evidence. But, Mr. Pringle begins to find out the authority that Mr. Henderson had and he comes up against this fact that it is simply to be an examination, that Mr. Henderson is not a royal commissioner and that he has no power to summon witnesses and to examine them on oath. Immediately when this comes out the Rev. John Pringle says that he cannot undertake to carry on an investigation in the Yukon, bring his witnesses and face all the opposition that he will have there unless these witnesses are to he examined under oath and he can be protected as a royal commission or a commission appointed to examine under oath alone could protect him. On the 2nd of October, 1907, he says, writing to Alex. Henderson, commissioner, Yukon : .
Dear Sir,-I am prepared for the investigation which you have been instructed to hold into the charges which I have made of scandalous living on the part of J. T. Lithgow and [DOT]1. E. Girouard, prominent public servants in the Yukon.
He specifies his charge against both of these gentlemen and continues :
I have to complain that similar charges have been made by myself and others during the past four or five years, and that the. government has until now ignored the charges and palliated the evils.
I shall give the names of my witnesses as soon as the date and place of investigation are fixed.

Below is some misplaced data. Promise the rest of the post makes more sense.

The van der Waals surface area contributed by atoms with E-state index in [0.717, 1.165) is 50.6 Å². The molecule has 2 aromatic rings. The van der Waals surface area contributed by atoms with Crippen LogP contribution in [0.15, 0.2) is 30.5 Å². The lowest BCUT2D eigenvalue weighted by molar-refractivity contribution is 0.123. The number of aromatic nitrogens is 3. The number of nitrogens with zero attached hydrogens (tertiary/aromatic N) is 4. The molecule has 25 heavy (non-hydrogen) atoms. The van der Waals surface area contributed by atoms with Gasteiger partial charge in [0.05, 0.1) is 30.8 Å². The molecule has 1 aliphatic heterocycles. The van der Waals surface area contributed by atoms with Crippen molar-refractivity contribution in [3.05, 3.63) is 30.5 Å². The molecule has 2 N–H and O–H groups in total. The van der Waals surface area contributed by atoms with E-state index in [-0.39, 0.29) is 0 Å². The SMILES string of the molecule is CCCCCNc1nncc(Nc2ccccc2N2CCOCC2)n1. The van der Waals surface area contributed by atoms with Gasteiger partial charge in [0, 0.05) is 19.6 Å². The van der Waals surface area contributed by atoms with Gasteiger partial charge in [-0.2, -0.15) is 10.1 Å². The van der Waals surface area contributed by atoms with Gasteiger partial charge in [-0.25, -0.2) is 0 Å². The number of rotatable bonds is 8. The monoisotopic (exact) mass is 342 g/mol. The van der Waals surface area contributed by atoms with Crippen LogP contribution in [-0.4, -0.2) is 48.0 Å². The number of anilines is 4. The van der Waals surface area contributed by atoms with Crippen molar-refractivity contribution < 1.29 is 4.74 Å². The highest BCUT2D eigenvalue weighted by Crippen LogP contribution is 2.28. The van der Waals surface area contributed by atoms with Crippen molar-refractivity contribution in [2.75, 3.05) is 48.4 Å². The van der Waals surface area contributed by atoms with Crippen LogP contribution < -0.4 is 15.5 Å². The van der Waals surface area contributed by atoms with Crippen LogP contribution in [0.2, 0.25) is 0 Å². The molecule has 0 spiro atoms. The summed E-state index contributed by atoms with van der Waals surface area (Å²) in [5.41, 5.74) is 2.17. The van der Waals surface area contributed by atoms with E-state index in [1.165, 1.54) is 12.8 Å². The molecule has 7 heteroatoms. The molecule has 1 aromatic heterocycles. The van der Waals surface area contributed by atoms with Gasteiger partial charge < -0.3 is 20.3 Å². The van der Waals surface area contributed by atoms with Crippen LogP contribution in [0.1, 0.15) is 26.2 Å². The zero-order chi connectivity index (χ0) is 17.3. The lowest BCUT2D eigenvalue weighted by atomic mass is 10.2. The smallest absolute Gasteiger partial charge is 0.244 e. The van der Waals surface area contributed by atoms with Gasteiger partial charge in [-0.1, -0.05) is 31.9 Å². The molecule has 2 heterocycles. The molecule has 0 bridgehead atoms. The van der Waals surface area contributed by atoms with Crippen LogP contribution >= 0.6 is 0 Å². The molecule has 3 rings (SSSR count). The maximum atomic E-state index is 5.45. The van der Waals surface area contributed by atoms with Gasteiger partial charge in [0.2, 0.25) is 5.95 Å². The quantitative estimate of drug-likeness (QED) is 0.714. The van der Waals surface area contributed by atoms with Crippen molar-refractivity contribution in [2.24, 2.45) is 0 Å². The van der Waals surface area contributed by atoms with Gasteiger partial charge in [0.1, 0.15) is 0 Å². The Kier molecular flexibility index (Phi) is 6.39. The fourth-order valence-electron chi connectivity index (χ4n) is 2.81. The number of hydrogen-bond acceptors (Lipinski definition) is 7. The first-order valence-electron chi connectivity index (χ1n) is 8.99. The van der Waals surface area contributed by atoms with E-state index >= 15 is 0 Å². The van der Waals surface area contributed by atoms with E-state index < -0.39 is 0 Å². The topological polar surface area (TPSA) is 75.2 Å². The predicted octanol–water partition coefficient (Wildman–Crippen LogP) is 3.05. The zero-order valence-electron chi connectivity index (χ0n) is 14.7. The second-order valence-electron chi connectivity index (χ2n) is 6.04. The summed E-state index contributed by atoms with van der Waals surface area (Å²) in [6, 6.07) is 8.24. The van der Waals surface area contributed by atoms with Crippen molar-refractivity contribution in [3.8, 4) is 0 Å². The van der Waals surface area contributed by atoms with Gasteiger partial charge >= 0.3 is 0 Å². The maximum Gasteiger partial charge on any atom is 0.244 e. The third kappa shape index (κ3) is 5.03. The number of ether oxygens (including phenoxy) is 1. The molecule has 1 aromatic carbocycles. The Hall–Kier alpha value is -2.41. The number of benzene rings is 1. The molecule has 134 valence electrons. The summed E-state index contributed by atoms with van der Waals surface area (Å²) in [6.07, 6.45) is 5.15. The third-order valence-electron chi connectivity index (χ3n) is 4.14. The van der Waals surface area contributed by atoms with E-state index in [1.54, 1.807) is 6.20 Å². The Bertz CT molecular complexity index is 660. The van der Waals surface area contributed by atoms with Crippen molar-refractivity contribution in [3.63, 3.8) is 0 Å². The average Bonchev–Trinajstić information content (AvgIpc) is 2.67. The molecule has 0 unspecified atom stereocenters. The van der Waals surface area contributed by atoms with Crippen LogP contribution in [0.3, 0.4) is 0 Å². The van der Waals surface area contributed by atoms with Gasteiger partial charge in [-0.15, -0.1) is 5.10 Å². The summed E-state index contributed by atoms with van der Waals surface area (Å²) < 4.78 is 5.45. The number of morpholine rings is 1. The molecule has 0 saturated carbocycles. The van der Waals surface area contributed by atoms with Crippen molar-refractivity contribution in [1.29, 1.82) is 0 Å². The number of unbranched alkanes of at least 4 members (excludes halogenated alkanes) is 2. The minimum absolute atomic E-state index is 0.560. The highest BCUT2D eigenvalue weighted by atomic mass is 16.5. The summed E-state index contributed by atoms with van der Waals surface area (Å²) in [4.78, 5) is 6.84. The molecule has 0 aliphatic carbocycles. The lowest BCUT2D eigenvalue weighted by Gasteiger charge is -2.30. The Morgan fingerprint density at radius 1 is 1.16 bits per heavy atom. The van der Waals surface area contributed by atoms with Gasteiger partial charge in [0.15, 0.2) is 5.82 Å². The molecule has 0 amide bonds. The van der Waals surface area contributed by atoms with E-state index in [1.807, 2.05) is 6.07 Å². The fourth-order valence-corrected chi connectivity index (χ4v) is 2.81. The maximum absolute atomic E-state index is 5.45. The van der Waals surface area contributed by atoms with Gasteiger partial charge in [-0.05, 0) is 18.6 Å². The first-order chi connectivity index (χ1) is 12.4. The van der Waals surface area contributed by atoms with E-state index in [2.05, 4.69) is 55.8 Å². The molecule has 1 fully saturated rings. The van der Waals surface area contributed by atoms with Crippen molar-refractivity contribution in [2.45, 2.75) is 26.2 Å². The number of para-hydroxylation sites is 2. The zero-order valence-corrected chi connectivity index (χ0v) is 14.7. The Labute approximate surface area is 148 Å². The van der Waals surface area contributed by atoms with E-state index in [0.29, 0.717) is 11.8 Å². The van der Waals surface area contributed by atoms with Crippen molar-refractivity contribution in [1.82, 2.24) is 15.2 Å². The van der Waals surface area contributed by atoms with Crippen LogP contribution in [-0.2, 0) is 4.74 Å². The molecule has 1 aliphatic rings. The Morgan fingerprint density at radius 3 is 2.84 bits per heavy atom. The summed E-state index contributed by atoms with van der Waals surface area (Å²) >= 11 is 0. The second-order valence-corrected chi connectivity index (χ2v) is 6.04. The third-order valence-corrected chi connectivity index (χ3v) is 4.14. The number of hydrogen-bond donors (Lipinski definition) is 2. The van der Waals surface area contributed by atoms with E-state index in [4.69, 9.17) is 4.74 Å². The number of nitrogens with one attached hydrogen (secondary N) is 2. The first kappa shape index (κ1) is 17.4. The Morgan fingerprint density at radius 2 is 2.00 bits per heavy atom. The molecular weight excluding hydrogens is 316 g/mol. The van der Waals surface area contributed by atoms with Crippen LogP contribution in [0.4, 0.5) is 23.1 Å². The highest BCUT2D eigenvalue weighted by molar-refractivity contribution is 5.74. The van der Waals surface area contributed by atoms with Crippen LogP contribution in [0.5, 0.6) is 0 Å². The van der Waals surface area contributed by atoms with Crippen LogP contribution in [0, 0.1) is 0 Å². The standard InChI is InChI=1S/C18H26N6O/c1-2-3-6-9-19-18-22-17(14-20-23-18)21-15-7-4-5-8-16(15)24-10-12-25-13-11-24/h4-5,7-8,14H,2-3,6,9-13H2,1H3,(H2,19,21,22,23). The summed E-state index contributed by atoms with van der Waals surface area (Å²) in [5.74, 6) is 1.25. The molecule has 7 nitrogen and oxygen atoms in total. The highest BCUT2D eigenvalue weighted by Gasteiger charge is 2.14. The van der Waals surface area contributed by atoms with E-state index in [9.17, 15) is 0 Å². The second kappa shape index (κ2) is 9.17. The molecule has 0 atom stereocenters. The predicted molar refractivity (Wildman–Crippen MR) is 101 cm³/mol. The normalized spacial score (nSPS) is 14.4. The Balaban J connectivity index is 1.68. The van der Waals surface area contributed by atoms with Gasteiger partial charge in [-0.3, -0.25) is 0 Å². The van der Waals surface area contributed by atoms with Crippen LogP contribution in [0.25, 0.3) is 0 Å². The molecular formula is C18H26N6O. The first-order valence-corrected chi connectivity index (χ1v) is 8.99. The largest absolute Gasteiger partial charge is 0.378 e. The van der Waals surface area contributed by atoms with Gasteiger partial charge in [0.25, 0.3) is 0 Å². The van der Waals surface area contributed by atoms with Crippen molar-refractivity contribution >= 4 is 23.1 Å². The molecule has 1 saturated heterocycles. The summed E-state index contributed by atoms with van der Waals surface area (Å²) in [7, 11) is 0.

(Sgd.) JOHN PRINGLE.
Then the date and place were fixed. Then comes the refusal of Mr. Pringle. I think I can best show that by reading a letter which he writes to Hon. Frank Oliver, as follows :
Dawson, Yukon Territory, October 18, 1907. Hon. Frank Oliver,
Minister of the Interior.
Sir,-Inclosed is a copy of a letter sent by me to Commissioner Henderson with reference to the investigation into the scandals connected with the names of Messrs. Lithgow and Girouard, controller and registrar of this territory, respectively. .
I think that the position which I take therein is reasonable.
When the government appoints an investigator with the power to subpoena, commit and protect witnesses, I shall be ready with overwhelming proof of the truth of the charges I have made.
To us, who have lived here for years, whose moral sense these officials have habitually outraged, it seems almost ridiculous that the government should require any formal investigation. The kind of thing against which we pro'est, in the public service has had a very impressive illustration here in the last few
More than two months ago nearly $40,000 in gold in transit from the American side was stolen from the post office in i . %"a
principal in the robbery and who died at is believed by his own hand, while under arrest,